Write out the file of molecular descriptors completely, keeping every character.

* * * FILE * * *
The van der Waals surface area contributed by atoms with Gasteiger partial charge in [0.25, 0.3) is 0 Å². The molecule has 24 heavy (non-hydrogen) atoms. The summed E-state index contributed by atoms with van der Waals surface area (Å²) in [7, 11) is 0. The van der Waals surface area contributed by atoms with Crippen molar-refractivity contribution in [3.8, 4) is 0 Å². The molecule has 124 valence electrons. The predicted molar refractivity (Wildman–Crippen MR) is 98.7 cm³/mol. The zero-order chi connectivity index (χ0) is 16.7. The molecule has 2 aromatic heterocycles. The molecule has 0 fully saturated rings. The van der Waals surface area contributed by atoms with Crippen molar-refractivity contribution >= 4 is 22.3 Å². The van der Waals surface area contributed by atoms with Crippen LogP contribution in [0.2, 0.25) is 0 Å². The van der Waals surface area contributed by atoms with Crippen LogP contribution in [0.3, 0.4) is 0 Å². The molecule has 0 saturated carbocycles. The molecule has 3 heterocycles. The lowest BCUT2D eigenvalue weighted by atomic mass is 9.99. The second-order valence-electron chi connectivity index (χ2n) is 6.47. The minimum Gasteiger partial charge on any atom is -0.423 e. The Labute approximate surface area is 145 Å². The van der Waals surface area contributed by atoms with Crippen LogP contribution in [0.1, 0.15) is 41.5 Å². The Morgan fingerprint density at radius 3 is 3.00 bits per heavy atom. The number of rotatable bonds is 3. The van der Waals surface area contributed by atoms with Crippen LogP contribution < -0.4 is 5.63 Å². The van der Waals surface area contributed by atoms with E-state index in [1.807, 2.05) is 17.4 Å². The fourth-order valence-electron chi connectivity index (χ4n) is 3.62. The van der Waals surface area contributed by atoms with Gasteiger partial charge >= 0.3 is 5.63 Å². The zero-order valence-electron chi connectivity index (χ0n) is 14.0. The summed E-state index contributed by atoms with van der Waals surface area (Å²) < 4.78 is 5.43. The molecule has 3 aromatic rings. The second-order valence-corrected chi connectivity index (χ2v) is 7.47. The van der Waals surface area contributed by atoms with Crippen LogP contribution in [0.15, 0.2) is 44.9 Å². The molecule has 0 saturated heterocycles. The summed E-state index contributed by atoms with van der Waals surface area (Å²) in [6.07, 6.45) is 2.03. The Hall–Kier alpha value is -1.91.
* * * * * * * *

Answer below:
The van der Waals surface area contributed by atoms with Gasteiger partial charge in [0.25, 0.3) is 0 Å². The molecule has 24 heavy (non-hydrogen) atoms. The summed E-state index contributed by atoms with van der Waals surface area (Å²) in [7, 11) is 0. The van der Waals surface area contributed by atoms with Crippen molar-refractivity contribution in [3.8, 4) is 0 Å². The molecule has 124 valence electrons. The predicted molar refractivity (Wildman–Crippen MR) is 98.7 cm³/mol. The zero-order chi connectivity index (χ0) is 16.7. The molecule has 2 aromatic heterocycles. The molecule has 0 fully saturated rings. The van der Waals surface area contributed by atoms with Crippen molar-refractivity contribution >= 4 is 22.3 Å². The van der Waals surface area contributed by atoms with Crippen LogP contribution in [0.2, 0.25) is 0 Å². The van der Waals surface area contributed by atoms with Crippen LogP contribution in [0.3, 0.4) is 0 Å². The molecule has 0 saturated carbocycles. The molecule has 3 heterocycles. The lowest BCUT2D eigenvalue weighted by atomic mass is 9.99. The second-order valence-electron chi connectivity index (χ2n) is 6.47. The minimum Gasteiger partial charge on any atom is -0.423 e. The Labute approximate surface area is 145 Å². The van der Waals surface area contributed by atoms with Crippen LogP contribution in [0.1, 0.15) is 41.5 Å². The Morgan fingerprint density at radius 3 is 3.00 bits per heavy atom. The number of rotatable bonds is 3. The van der Waals surface area contributed by atoms with Crippen LogP contribution < -0.4 is 5.63 Å². The van der Waals surface area contributed by atoms with E-state index in [1.807, 2.05) is 17.4 Å². The fourth-order valence-electron chi connectivity index (χ4n) is 3.62. The van der Waals surface area contributed by atoms with Gasteiger partial charge >= 0.3 is 5.63 Å². The zero-order valence-electron chi connectivity index (χ0n) is 14.0. The summed E-state index contributed by atoms with van der Waals surface area (Å²) < 4.78 is 5.43. The molecule has 3 aromatic rings. The second-order valence-corrected chi connectivity index (χ2v) is 7.47. The van der Waals surface area contributed by atoms with Crippen LogP contribution in [0.15, 0.2) is 44.9 Å². The molecule has 0 saturated heterocycles. The summed E-state index contributed by atoms with van der Waals surface area (Å²) in [6.07, 6.45) is 2.03. The Hall–Kier alpha value is -1.91.